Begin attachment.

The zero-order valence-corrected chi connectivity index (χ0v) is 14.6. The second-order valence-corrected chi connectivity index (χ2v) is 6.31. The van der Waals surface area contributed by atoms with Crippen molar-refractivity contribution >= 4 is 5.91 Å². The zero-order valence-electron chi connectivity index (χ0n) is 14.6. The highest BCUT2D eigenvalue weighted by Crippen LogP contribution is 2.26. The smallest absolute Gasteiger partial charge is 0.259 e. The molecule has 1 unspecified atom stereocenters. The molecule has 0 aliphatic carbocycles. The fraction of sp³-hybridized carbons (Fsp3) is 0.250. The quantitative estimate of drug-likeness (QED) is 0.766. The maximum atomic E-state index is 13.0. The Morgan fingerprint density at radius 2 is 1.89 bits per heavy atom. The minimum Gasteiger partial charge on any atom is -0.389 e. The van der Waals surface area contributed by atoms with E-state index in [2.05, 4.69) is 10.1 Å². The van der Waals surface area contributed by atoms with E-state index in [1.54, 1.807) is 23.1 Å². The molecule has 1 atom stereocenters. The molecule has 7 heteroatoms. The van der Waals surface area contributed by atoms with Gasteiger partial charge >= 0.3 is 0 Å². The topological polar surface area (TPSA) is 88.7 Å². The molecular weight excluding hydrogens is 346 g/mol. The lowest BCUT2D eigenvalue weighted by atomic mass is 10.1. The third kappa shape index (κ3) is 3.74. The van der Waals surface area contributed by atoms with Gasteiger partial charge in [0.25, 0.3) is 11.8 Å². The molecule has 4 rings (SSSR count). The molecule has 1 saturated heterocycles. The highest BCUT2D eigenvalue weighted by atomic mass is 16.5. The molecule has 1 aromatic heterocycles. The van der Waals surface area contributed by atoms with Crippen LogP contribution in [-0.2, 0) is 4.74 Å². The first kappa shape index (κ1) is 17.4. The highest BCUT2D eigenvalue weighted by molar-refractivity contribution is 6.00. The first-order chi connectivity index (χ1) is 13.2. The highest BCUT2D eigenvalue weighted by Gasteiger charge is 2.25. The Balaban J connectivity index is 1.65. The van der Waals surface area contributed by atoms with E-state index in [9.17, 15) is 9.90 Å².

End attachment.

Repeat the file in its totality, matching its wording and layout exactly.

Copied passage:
The zero-order valence-corrected chi connectivity index (χ0v) is 14.6. The second-order valence-corrected chi connectivity index (χ2v) is 6.31. The van der Waals surface area contributed by atoms with Crippen molar-refractivity contribution >= 4 is 5.91 Å². The zero-order valence-electron chi connectivity index (χ0n) is 14.6. The highest BCUT2D eigenvalue weighted by Crippen LogP contribution is 2.26. The smallest absolute Gasteiger partial charge is 0.259 e. The molecule has 1 unspecified atom stereocenters. The molecule has 0 aliphatic carbocycles. The fraction of sp³-hybridized carbons (Fsp3) is 0.250. The quantitative estimate of drug-likeness (QED) is 0.766. The maximum atomic E-state index is 13.0. The Morgan fingerprint density at radius 2 is 1.89 bits per heavy atom. The minimum Gasteiger partial charge on any atom is -0.389 e. The van der Waals surface area contributed by atoms with E-state index in [2.05, 4.69) is 10.1 Å². The van der Waals surface area contributed by atoms with E-state index in [1.54, 1.807) is 23.1 Å². The molecule has 1 atom stereocenters. The molecule has 7 heteroatoms. The van der Waals surface area contributed by atoms with Gasteiger partial charge >= 0.3 is 0 Å². The topological polar surface area (TPSA) is 88.7 Å². The molecular weight excluding hydrogens is 346 g/mol. The lowest BCUT2D eigenvalue weighted by atomic mass is 10.1. The third kappa shape index (κ3) is 3.74. The van der Waals surface area contributed by atoms with Gasteiger partial charge in [0.25, 0.3) is 11.8 Å². The molecule has 4 rings (SSSR count). The molecule has 1 saturated heterocycles. The highest BCUT2D eigenvalue weighted by atomic mass is 16.5. The molecule has 1 aromatic heterocycles. The van der Waals surface area contributed by atoms with Crippen LogP contribution in [-0.2, 0) is 4.74 Å². The first kappa shape index (κ1) is 17.4. The highest BCUT2D eigenvalue weighted by molar-refractivity contribution is 6.00. The first-order chi connectivity index (χ1) is 13.2. The highest BCUT2D eigenvalue weighted by Gasteiger charge is 2.25. The Balaban J connectivity index is 1.65. The van der Waals surface area contributed by atoms with E-state index in [9.17, 15) is 9.90 Å².